Tai Chi and Focus

How an ancient Martial Art can improve your focus to enhance your love life, get that promotion, and get more done in less time

Tai Chi can improve focus, attention, and concentration
Tai Chi forms are a great way to become more focused

You’ve been through it 3 times already, or has it been 4, and you still can’t get it. The instructions seemed simple enough. Even the guy at the store said you’d have it put together in an hour. And here you are, 3 hours later, and your daughter is still waiting, impatiently as usual, for you to put together her new bed. She has a date with the monkey prince to do some jumping, and she can’t wait any longer.

But, you can’t seem to focus with all the distractions around you. The neighbor’s son is playing what passes for music loud enough to rattle the windows, your wife is vacuuming downstairs, you’re missing the baseball game on T.V., and the monkey Princess is giving you the “look.” Yeah, that look. That same look your wife gave you when you said you’d be able to put the bed together in less than an hour.

If only there was a way to put the Princess’ bed together even with all the distractions going on around you. And while we’re at it, there should be a way to get that TPS report done, even while the boss is yelling in your ear to get the TPS report done. And a way to let your queen know that she is still the only one with the keys to the kingdom.

Your Focus Needs More Focus

Well, there is and you don’t need a little purple pill, or even blue, yellow, or orange ones. What you need, my friend, is a little focus. Focus is the ability to do one task, and only one task, at a time with total mental and physical concentration.

Depending on which study you read, our attention span is around 5 minutes, with some studies saying it has dropped to as little as 9 seconds. The difference may be accounted for if you look at the difference between focused attention and sustained attention.

Focused attention is used where 100% of our attention has been diverted away from our task, such as when we hear a ringing telephone.

Sustained attention is the level of attention required to produce consistent results on a given task, such as putting together a bed or preparing your TPS report.

Focus is easy to attain and easy to build. And like a muscle, building focus takes time, commitment, and a plan.

Building Focus, One Breath At A Time

Try this exercise:

Sit comfortably in a chair. Sit up straight without slouching into the back of the chair. Your feet should be flat on the floor and hands on your knees. Now take a breath through the nose, expanding both the chest and belly. When you can no longer comfortably inhale, slowly exhale through the nose. Repeat this for 3 minutes. Pay close attention to the tip of your nose. Focus on how the nose feels as the air passes in and out of your nostrils. Leave outside distractions outside. Let your thoughts run free. Just focus on the breath.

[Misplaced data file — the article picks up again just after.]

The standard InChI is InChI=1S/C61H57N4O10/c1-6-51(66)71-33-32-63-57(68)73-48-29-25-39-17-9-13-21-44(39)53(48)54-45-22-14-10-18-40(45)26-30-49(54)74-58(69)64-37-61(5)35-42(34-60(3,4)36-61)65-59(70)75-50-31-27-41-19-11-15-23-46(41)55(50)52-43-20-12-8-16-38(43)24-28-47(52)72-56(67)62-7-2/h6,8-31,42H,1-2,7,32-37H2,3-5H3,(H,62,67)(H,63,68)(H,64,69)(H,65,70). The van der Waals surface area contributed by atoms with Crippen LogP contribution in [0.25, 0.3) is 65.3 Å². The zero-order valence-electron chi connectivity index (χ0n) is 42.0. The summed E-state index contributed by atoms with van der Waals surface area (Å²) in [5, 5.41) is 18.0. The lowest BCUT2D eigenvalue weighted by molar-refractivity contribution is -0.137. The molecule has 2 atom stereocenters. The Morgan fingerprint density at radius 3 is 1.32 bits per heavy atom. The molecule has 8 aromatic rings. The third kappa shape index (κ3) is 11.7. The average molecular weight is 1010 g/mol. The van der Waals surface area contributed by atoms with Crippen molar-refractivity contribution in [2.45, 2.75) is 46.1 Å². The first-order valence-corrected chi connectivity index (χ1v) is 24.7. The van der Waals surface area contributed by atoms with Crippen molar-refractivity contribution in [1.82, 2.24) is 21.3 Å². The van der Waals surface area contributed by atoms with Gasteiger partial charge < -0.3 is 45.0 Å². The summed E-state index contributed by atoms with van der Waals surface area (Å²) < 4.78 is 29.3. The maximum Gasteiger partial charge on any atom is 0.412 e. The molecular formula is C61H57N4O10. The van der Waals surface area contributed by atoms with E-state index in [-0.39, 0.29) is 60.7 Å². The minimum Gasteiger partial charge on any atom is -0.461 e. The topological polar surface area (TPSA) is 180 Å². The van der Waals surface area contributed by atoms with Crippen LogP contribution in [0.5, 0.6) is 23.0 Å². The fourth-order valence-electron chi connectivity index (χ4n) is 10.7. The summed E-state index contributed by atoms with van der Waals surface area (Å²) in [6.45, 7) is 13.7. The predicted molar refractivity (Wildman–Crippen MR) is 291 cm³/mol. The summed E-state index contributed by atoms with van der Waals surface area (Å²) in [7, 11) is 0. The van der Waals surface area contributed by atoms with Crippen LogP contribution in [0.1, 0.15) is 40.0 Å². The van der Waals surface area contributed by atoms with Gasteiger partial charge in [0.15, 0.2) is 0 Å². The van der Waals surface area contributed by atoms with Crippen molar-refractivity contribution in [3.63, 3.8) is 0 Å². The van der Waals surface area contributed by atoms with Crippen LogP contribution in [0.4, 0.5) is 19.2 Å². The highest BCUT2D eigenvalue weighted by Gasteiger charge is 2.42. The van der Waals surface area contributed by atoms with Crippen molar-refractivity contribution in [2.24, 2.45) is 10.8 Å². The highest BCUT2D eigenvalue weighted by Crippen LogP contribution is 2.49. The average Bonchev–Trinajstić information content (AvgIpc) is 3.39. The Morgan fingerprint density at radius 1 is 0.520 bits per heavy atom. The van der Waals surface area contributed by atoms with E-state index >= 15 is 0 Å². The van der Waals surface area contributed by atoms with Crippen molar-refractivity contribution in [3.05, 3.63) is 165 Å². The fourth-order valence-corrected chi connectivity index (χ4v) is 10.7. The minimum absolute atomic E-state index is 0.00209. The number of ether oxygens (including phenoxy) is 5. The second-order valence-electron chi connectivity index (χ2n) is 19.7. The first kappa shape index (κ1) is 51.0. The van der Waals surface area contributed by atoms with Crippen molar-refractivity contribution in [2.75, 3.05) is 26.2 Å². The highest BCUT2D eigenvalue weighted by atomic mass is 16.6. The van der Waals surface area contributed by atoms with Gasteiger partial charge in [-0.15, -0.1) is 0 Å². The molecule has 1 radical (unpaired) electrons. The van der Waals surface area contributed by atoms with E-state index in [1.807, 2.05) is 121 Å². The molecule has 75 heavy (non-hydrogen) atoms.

That’s it. Don’t judge. Don’t comment. And most important, don’t stop until 3 minutes have passed.

There you have it! You were able to focus for 3 minutes.

How can we improve that? How can we maintain our focus for 10, 20, 30 minutes or more?

The Martial Modalities For Improving Focus

You can do the above exercise for as long as you want to build up your focus for, or you can use different modalities to expand the capabilities of your new found focus.


The exercise you performed above is a form of meditation. There are many different techniques you can utilize in sitting meditation. You can also meditate while standing, walking, or doing  pretty much anything.

A 2012 study http://faculty.washington.edu/wobbrock/pubs/gi-12.02.pdf, found that meditation training helped workers focus better, remember more of their work details, and stay energized and experience less negative moods.


Through Yoga’s postures (asanas), we turn our focus to the body as we relax and breath into each of the postures. This conditions the body by building our core and strengthening our muscles. The breath and the body give us focal points while you practice.


Qigong kicks up our focus a notch as we visualize our energy as we bend, twist, and relax our body in each movement. The breath is also used as a focal point.

Tai Chi

Tai Chi is known as a moving meditation. Taking the meditative qualities of all the above modalities, Tai Chi adds movement in the form of stepping, form practice, partner work, weapons, and self-defense applications. All elements that can aid in building up our focus.

Visualize yourself with the new found power of focus. You’ll be able to:

  • Put that bed together in no time, even with all the distractions and noise around you. Result: Happy princess!
  • Get all your reports at work done completely and on time. Result: Happy boss and maybe a raise or promotion!
  • Spend quality time with your queen and give her the focused attention she deserves. Result: Well, I’ll leave that to your imagination. This is a G-rated blog after all!

The Martial modalities of Tai Chi, Qigong, Yoga, and Meditation allow us to build up our focus as we sit, walk, visualize, breath, and move. The grand ultimate is when we can take that same level of focus and apply it the tasks we do daily. The more sustained our focus on a given task, the quicker it’ll take to complete and the more benefit it’ll have in many areas of your life.

Did you like this? Share it:

Related Post

Leave a Reply

Your email address will not be published.